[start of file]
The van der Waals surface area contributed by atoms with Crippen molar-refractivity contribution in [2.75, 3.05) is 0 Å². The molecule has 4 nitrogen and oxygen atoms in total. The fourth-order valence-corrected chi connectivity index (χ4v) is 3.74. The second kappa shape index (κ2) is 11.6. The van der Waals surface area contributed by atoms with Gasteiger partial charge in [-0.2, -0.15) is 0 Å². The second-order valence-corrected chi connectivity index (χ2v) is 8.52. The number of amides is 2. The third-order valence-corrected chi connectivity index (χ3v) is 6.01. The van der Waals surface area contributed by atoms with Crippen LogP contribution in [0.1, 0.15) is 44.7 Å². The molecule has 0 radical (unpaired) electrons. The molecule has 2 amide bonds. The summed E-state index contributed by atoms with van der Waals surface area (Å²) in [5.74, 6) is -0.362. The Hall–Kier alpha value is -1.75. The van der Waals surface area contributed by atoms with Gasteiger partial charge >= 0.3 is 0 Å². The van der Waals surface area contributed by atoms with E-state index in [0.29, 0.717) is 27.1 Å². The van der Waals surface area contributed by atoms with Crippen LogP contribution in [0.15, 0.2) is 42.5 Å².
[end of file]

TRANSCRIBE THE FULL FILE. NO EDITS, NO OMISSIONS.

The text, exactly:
The van der Waals surface area contributed by atoms with Crippen molar-refractivity contribution in [2.75, 3.05) is 0 Å². The molecule has 4 nitrogen and oxygen atoms in total. The fourth-order valence-corrected chi connectivity index (χ4v) is 3.74. The second kappa shape index (κ2) is 11.6. The van der Waals surface area contributed by atoms with Gasteiger partial charge in [-0.2, -0.15) is 0 Å². The second-order valence-corrected chi connectivity index (χ2v) is 8.52. The number of amides is 2. The third-order valence-corrected chi connectivity index (χ3v) is 6.01. The van der Waals surface area contributed by atoms with Crippen LogP contribution in [0.1, 0.15) is 44.7 Å². The molecule has 0 radical (unpaired) electrons. The molecule has 2 amide bonds. The summed E-state index contributed by atoms with van der Waals surface area (Å²) in [5.74, 6) is -0.362. The Hall–Kier alpha value is -1.75. The van der Waals surface area contributed by atoms with Gasteiger partial charge >= 0.3 is 0 Å². The van der Waals surface area contributed by atoms with E-state index in [0.29, 0.717) is 27.1 Å². The van der Waals surface area contributed by atoms with Crippen LogP contribution in [0.15, 0.2) is 42.5 Å².